The e-commerce boom is widely seen as good news for the U.S. Postal Service (USPS), which has watched its package volume soar in recent years. But there's a downside to all that growth: more dog bites for letter carriers.
The number of postal employees attacked by dogs in the U.S. reached 6,755 in 2016, the USPS reported in a recent study. That's some 200 more than the year before, and the increase is likely tied to the surge in Internet shopping.
The postal service released its latest statistics in April as part of National Dog Bite Prevention Week, along with some tips for ways consumers can help muzzle the trend. They included placing the dog in a separate room with a closed door before opening the front door to receive mail or packages; discouraging family members from taking mail directly from letter carriers in the presence of the family pet (since dogs may see that physical contact as a threatening gesture); and, if the dog is loose or unleashed, picking up their parcels and mail at the local post office.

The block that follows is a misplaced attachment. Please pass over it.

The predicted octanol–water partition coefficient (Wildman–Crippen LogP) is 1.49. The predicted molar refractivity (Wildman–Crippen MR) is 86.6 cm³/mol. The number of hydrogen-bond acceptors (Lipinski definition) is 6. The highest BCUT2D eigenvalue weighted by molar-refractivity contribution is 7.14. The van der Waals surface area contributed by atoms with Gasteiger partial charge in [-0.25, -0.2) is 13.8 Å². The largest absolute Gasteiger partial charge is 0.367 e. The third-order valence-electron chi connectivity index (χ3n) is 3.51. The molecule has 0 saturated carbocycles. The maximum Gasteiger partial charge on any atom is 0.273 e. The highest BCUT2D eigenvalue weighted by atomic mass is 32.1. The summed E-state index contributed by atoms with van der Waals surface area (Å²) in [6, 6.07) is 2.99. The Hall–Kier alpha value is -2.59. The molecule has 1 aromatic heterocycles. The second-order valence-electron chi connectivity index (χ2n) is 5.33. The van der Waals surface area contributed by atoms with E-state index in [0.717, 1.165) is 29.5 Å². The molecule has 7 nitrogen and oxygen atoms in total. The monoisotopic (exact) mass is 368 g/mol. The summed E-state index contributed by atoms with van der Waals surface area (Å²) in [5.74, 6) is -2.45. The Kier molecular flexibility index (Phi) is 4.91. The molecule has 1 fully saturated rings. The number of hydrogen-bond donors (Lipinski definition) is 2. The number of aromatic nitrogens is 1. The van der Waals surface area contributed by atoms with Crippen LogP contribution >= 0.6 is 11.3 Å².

"Even good dogs have bad days," USPS Safety Director Linda DeCarlo said in a release. "Dog bite prevention training and continuing education are important to keep pet owners, pets, and those who visit homes—like letter carriers—happy and healthy."